A glimpse into bygone matt-ers

Horden Heritage Centre held an open day for members of the public to get a glimpse into the village's past. Pictured are Alfie Williamson (left) and Toni Hunter from Cotsford Junior School, who were doing traditional crafts with Wendy Rowell from Durham Clayport Matters.

Horden Heritage Centre held an open day for members of the public to get a glimpse into the village's past. Pictured are Alfie Williamson (left) and Toni Hunter from Cotsford Junior School, who were doing traditional crafts with Wendy Rowell from Durham Clayport Matters.

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SCHOOLCHILDREN were transported back to yesteryear when a history centre held an open day.

Pupils from Cotsford Junior School, in Horden, went along to Horden Heritage Centre, in the village’s Welfare Park, where they learned about the art of clippy mat-making.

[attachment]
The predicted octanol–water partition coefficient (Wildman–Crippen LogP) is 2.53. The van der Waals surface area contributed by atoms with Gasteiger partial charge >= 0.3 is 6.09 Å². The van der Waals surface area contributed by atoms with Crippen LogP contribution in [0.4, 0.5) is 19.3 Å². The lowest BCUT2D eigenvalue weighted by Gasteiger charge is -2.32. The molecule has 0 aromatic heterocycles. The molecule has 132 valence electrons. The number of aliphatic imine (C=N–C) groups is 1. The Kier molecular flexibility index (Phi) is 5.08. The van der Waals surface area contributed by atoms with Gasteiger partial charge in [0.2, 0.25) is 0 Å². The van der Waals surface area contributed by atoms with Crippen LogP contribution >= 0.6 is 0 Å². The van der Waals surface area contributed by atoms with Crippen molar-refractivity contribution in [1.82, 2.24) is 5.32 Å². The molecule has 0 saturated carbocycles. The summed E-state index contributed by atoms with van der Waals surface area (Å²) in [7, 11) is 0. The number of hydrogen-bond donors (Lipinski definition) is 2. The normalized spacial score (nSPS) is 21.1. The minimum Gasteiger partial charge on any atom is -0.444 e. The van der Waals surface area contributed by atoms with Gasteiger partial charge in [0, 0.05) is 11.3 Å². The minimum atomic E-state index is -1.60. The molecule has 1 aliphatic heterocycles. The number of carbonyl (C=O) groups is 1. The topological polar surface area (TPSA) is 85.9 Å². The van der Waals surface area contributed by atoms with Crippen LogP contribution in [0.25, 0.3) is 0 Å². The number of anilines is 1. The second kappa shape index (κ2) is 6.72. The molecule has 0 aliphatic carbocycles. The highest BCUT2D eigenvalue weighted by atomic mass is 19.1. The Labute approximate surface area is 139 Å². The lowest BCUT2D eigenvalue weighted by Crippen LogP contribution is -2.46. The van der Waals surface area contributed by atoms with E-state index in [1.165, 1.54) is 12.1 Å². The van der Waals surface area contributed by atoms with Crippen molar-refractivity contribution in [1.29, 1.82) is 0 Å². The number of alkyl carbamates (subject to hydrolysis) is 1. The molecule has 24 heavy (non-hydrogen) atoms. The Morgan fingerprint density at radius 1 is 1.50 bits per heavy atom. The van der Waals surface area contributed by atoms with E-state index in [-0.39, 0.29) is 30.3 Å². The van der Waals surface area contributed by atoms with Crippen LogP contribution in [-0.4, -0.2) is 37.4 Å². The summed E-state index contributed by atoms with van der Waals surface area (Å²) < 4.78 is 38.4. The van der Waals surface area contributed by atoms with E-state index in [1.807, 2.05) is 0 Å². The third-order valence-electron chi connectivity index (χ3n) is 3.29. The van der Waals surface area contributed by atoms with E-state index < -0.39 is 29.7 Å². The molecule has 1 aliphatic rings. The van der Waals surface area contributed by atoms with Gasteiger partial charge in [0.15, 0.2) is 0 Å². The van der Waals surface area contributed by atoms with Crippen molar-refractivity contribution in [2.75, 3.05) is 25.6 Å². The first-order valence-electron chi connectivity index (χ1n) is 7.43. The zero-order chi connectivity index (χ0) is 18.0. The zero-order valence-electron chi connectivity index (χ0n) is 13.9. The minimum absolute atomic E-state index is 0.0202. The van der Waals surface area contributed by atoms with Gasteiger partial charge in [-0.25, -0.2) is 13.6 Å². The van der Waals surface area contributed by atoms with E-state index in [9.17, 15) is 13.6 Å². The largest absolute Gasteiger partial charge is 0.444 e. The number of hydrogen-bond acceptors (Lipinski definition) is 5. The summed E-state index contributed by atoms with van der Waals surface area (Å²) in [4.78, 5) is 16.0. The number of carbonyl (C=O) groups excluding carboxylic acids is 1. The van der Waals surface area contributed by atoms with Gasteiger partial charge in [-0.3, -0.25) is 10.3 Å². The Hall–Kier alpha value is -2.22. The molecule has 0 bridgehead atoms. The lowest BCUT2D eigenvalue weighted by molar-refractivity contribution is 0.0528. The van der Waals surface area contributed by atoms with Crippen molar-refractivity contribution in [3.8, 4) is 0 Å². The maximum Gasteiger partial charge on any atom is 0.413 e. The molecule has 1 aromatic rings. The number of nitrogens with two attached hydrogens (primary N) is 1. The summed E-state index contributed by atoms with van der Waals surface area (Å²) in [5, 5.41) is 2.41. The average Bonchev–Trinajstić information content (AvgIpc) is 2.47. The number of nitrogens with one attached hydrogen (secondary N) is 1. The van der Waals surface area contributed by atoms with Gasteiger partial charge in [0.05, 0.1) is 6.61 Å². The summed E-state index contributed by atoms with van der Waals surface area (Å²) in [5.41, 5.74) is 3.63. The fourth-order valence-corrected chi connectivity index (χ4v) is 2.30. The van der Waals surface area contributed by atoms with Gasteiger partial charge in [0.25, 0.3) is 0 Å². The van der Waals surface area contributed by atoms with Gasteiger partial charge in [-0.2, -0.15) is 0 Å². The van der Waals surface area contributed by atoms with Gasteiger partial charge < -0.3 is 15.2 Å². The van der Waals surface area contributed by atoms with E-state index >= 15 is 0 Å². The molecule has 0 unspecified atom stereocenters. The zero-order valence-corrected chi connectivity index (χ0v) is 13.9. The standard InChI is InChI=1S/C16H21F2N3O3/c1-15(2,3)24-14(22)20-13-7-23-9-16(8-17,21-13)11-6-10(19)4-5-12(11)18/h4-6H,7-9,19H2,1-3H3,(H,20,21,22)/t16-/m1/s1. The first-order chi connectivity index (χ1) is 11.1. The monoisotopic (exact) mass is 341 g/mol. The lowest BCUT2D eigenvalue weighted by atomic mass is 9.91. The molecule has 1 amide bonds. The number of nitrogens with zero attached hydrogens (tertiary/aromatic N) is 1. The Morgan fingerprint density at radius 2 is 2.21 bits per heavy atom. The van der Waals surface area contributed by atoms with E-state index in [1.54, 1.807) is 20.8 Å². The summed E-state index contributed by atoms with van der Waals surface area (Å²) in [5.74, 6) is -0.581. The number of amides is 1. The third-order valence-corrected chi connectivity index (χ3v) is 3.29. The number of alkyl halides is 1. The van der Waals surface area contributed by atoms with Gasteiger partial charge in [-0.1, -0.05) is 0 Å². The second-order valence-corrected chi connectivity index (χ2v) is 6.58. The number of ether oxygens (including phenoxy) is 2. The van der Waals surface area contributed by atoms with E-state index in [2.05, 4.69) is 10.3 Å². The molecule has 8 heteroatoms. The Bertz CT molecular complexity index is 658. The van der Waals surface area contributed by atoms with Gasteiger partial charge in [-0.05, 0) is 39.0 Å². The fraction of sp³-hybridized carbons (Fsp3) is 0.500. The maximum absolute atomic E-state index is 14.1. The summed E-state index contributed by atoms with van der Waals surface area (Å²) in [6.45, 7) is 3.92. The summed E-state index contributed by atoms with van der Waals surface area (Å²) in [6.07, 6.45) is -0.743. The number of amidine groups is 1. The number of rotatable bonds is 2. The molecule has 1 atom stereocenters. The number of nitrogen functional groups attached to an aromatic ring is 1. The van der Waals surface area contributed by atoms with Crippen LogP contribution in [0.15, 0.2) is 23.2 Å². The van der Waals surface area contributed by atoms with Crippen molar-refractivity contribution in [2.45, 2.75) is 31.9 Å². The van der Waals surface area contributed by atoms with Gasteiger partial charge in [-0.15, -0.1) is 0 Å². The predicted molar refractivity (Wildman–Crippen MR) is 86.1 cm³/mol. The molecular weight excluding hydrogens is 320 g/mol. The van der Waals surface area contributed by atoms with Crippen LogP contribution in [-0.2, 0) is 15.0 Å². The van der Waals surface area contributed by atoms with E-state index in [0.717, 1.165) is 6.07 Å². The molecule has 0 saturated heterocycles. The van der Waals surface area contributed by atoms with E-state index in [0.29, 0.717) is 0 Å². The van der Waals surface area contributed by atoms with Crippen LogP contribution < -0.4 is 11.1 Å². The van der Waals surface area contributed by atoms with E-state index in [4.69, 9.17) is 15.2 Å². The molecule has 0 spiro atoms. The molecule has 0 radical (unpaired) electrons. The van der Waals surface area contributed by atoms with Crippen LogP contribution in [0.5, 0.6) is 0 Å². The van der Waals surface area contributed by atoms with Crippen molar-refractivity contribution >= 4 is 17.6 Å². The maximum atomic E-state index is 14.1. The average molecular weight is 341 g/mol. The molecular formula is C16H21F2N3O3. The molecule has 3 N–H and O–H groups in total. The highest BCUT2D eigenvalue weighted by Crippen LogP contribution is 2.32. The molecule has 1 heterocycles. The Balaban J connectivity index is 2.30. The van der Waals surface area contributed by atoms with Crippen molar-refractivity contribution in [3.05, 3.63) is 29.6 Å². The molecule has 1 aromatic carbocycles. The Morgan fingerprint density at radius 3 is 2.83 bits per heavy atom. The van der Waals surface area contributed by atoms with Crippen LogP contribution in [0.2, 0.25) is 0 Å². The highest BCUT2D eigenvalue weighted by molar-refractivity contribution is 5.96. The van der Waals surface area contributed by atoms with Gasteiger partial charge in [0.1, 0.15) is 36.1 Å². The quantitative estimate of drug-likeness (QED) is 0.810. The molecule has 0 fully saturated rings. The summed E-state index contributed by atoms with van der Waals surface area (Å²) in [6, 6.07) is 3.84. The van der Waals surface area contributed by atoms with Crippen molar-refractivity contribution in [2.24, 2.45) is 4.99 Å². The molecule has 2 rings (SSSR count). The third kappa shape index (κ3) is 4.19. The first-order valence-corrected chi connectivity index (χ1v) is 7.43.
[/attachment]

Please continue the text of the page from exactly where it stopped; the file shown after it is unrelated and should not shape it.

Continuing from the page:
They were helped by members of Durham Clayport Matters Group to create their own mats, which were a common feature in working class homes in the early part of the 20th Century and were made out of rags and other pieces of fabric to provide warmth before carpets became more widely available.

There was also a chance for the youngsters, and other visitors, to learn about the Second World War when village resident Lee Hall, who used to be in the Territorial Army, took along memorabilia including uniforms and weapons, and a baby’s gas mask.

The centre’s secretary Jane Bentham and secretary Sandra Murray also got into the nostalgic spirit by dressing up in 1940s fashion.

Jane said: “The children loved it. They got to take their samples home, they were really keen.”

She added that the day was the last main event at the centre before it closes for the winter. It will close from November 20 and re-open on February 26 next year.